2. The place of birth is listed as Niagara-on-the-Lake. I had figured that the McLeod family would have been living in Cobourg at the time of her birth, but that was when I had figured it was 1855. Again, this is a bit of a clue as to where I might find a birth record. [X00128]

3. The birthplace of her father, John McLeod is given as Edinburgh, Scotland. Until today, I only had a very common Scottish name, and an approximate year of birth to go on to trace him back to Scotland. At least this gives one more piece of information to narrow down possibilities. [X00182]

4. By far, the most interesting piece of information is that the name of the mother is given as Anne Doherty. All the evidence that I have points to her mother being Henriette Mundy. It's time to review the evidence and re-evaluate. Again, the information on the death registration is all coming second-hand, but it's worth investigating; even if it is incorrect, the name of Anne Doherty must have come from somewhere. [X00191]

5. And finally, the information that the mother was born in Cobourg, Ontario gives a clue on where we might find more information. [X00191]

Monday, July 3, 2017

The Parents of Alice Butterworth

I love it when a distant cousin or someone who is researching the same line as I am asks me how I arrived at a certain conclusion because then it forces me to review my evidence and assumptions. Sometimes my assumptions turn out to be correct; sometimes I find that I've made a mistake, but all-in-all it helps to make my research stronger.

Anyway, I received a recent question about how I arrived at the conclusion that the parents of Alice Butterworth (born about 1828 in Blackburn, Lancashire, England) were Robert Butterworth and Betty Council. There appears to have been a number of Alice Butterworths living in or around Blackburn at the time as well as multiple Robert and Betty Butterworths, so how did I arrive at these ones?

So I went through my documents and here is my analysis:

I start off with the marriage record of George Ashton & Alice Butterworth. From this, we learn that her father’s name was Robert Butterworth and his occupation was a weaver. Also, that Alice was born about 1828.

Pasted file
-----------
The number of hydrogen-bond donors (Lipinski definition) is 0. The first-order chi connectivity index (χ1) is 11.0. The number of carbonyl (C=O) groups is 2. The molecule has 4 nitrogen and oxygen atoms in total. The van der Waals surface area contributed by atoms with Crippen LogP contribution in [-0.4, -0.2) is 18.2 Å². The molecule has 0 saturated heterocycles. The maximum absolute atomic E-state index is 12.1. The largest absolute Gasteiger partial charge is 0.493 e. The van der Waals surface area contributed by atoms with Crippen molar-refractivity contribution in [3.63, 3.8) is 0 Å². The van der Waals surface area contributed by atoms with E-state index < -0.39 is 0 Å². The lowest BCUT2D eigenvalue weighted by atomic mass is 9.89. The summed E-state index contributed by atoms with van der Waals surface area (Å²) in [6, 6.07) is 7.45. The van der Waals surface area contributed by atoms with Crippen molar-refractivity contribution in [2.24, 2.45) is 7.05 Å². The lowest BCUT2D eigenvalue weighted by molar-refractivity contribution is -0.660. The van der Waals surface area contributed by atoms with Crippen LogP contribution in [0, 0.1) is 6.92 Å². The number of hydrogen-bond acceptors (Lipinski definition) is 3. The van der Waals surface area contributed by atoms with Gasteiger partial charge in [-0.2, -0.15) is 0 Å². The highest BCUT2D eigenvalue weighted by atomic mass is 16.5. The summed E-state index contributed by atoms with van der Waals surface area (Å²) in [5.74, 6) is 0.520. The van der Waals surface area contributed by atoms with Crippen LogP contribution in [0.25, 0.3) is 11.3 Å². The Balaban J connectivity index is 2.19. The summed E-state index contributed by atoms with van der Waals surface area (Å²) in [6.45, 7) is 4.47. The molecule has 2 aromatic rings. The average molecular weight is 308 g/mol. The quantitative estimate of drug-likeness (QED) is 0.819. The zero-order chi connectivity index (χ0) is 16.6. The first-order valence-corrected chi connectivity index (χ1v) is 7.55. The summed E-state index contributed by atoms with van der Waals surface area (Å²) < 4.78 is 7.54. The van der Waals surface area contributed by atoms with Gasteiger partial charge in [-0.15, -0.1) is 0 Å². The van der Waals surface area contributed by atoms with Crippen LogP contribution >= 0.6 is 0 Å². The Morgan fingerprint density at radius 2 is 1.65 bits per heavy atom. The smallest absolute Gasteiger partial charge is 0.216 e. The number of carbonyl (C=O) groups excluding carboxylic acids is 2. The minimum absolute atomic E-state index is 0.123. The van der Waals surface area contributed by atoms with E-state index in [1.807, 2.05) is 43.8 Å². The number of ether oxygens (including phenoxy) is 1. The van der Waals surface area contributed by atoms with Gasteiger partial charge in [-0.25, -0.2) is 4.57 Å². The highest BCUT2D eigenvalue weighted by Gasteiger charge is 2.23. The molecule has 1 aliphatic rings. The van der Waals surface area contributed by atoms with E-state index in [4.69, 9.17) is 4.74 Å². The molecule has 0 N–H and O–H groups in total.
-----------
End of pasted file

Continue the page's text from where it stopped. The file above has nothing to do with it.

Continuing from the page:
Next, I’ve found George & Alice in the 1851 census. The names and ages match the marriage certificate. In the household, they are living with a Betty Butterworth who is listed as a widow. So, presumably Robert had died by 1851.

Next, I found Betty and Alice in the 1841 census. The ages and names of the Alice and Samuel match the family in the 1851 census, so I’m confident it is the same family. Robert is missing from this census as well, so he likely had died before 1841. One thing to note is the ages for Betty don't match between the 1841 and 1851 census, although the 1841 census was notorious for rounding ages.

Next, I’ve come across a death certificate for a Robert Butterworth in 1840, living in Blackburn, who is listed as being a weaver. In the document the informant is a William Counsell. That isn't necessarily proof of anything, but it does support the argument that Betty's maiden name was Counsell.

Finally, I’ve come across a marriage record for a Robert Butterworth and a Betty Council, married in Blackburn in 1813. Robert's occupation is listed as weaver and the year of 1813 is consistent with when their oldest child from the 1841 census would have been born.

So, all seems to be consistent: the names, dates, occupation and locations. The only outlier (aside from the difference in ages for Betty Butterworth in the 1841 and 1851 censuses) is what I believe is the baptism record for Alice, where her father’s occupation is listed as a farmer and everywhere else it is listed as a weaver. That being said, if this is her baptism record, she was baptized much later in life, and it would have been 37 years after her father had died, so it is very likely that she could have given the wrong profession for him.

Saturday, July 1, 2017

Frederick Ashton Birth Record - Solved!

I've been trying to find the birth record for Frederick Ashton. The 1891 census suggests that he was born in 1889 in Blackburn, Lancashire, England. According to the Ashton Family bible, he was born on October 17, 1889.

A search of Free BMD found a Frederick Ashton born in Blackburn in the Oct-Nov-Dec quarter of 1889. But looking at the certificate, the parents were not the correct family:

Later on, however, I found a burial record, where his name was listed as just "Fred". So, I tried the search again, searching just for a Fred Ashton. This time the parents are the correct ones:

The date of birth is a little off from what is in the family bible (October 22nd vs October 17th) but Frederick likely would have died long before the owner of the bible was born, so I can assume that the birth date is at least second-hand information.

Sunday, May 7, 2017

Elizabeth Mitchell Baptism - Solved!

My 3Xgreat-grandmother was born Elizabeth Mitchell in 1820 (according to census records). She married George Ockenden in 1850 in Ifield, Sussex, England.

To go back further to the previous generation, I needed to get a record of her birth, but being born before 1837 I would need to get a baptism record. Census records confirm a birth year of about 1820 and a location of Crawley, Sussex. Her marriage record also confirms the birth year and gives a name for her father of James Mitchell.

A number of years ago, I did a search on the British Isles Vital Records Index for an Elizabeth Mitchell born in 1820 with a father named James and found a baptism record from Brighton, Sussex, which is not far from Crawley. So I made the assumption that this was the baptism record. The parents were James and Elizabeth Mitchell. Now, this was back in my early days of genealogical research when I really didn't know any better and so back then I was not as thorough with my research as I am now. So, I didn't bother questioning the fact that the baptism was in a different location than the other records would have suggested.

From there, I started researching the next generation by looking for a marriage between a James Mitchell and an Elizabeth as well as early census records.